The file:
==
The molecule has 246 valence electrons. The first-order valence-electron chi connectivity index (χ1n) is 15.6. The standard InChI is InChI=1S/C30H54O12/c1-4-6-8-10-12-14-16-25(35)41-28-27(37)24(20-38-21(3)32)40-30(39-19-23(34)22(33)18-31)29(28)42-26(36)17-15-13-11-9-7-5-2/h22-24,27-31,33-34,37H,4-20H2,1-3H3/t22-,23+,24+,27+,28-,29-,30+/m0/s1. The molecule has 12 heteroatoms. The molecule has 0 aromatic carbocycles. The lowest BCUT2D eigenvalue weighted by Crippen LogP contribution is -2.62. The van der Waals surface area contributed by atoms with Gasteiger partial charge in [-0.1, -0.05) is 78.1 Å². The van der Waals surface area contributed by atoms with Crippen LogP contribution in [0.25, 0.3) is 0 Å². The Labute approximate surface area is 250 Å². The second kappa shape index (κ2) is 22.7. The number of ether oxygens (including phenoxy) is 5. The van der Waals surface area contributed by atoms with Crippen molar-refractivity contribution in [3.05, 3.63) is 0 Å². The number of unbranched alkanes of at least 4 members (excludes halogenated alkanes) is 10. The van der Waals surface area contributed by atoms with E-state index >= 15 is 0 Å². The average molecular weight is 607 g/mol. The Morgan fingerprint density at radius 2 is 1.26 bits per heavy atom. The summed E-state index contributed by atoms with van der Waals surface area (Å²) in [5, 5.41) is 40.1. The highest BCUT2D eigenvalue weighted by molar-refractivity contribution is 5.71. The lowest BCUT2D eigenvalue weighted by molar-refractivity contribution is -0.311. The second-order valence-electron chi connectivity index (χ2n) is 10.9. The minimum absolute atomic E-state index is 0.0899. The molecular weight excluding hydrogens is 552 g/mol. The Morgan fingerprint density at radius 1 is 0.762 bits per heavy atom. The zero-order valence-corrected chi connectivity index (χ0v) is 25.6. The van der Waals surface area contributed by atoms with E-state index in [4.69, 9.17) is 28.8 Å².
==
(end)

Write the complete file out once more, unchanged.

The molecule has 246 valence electrons. The first-order valence-electron chi connectivity index (χ1n) is 15.6. The standard InChI is InChI=1S/C30H54O12/c1-4-6-8-10-12-14-16-25(35)41-28-27(37)24(20-38-21(3)32)40-30(39-19-23(34)22(33)18-31)29(28)42-26(36)17-15-13-11-9-7-5-2/h22-24,27-31,33-34,37H,4-20H2,1-3H3/t22-,23+,24+,27+,28-,29-,30+/m0/s1. The molecule has 12 heteroatoms. The molecule has 0 aromatic carbocycles. The lowest BCUT2D eigenvalue weighted by Crippen LogP contribution is -2.62. The van der Waals surface area contributed by atoms with Gasteiger partial charge in [-0.1, -0.05) is 78.1 Å². The van der Waals surface area contributed by atoms with Crippen LogP contribution in [0.25, 0.3) is 0 Å². The Labute approximate surface area is 250 Å². The second kappa shape index (κ2) is 22.7. The number of ether oxygens (including phenoxy) is 5. The van der Waals surface area contributed by atoms with Crippen molar-refractivity contribution in [3.05, 3.63) is 0 Å². The number of unbranched alkanes of at least 4 members (excludes halogenated alkanes) is 10. The van der Waals surface area contributed by atoms with E-state index >= 15 is 0 Å². The average molecular weight is 607 g/mol. The Morgan fingerprint density at radius 2 is 1.26 bits per heavy atom. The summed E-state index contributed by atoms with van der Waals surface area (Å²) in [5, 5.41) is 40.1. The highest BCUT2D eigenvalue weighted by molar-refractivity contribution is 5.71. The lowest BCUT2D eigenvalue weighted by molar-refractivity contribution is -0.311. The second-order valence-electron chi connectivity index (χ2n) is 10.9. The minimum absolute atomic E-state index is 0.0899. The molecular weight excluding hydrogens is 552 g/mol. The Morgan fingerprint density at radius 1 is 0.762 bits per heavy atom. The zero-order valence-corrected chi connectivity index (χ0v) is 25.6. The van der Waals surface area contributed by atoms with E-state index in [4.69, 9.17) is 28.8 Å².